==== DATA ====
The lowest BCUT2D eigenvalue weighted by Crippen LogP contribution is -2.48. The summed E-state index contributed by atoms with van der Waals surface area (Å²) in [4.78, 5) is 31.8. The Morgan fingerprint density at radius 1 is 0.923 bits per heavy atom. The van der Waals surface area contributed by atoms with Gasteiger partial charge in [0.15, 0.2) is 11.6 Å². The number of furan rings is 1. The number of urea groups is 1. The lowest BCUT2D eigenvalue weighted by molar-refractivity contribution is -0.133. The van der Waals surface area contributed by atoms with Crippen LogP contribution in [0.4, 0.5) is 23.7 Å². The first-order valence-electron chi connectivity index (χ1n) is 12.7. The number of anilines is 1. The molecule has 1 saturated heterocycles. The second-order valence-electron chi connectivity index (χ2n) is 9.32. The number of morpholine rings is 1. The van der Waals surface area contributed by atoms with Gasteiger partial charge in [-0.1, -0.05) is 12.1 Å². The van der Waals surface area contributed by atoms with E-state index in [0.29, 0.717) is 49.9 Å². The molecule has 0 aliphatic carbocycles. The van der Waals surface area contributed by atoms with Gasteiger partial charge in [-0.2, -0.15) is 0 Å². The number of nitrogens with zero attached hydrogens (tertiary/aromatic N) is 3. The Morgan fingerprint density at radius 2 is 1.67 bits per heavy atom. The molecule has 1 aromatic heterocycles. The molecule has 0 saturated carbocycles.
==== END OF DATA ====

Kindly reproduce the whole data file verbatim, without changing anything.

The lowest BCUT2D eigenvalue weighted by Crippen LogP contribution is -2.48. The summed E-state index contributed by atoms with van der Waals surface area (Å²) in [4.78, 5) is 31.8. The Morgan fingerprint density at radius 1 is 0.923 bits per heavy atom. The van der Waals surface area contributed by atoms with Gasteiger partial charge in [0.15, 0.2) is 11.6 Å². The number of furan rings is 1. The number of urea groups is 1. The lowest BCUT2D eigenvalue weighted by molar-refractivity contribution is -0.133. The van der Waals surface area contributed by atoms with Crippen LogP contribution in [0.4, 0.5) is 23.7 Å². The first-order valence-electron chi connectivity index (χ1n) is 12.7. The number of anilines is 1. The molecule has 1 saturated heterocycles. The second-order valence-electron chi connectivity index (χ2n) is 9.32. The number of morpholine rings is 1. The van der Waals surface area contributed by atoms with Gasteiger partial charge in [-0.1, -0.05) is 12.1 Å². The van der Waals surface area contributed by atoms with E-state index in [0.29, 0.717) is 49.9 Å². The molecule has 0 aliphatic carbocycles. The van der Waals surface area contributed by atoms with Gasteiger partial charge in [-0.2, -0.15) is 0 Å². The number of nitrogens with zero attached hydrogens (tertiary/aromatic N) is 3. The Morgan fingerprint density at radius 2 is 1.67 bits per heavy atom. The molecule has 1 aromatic heterocycles. The molecule has 0 saturated carbocycles.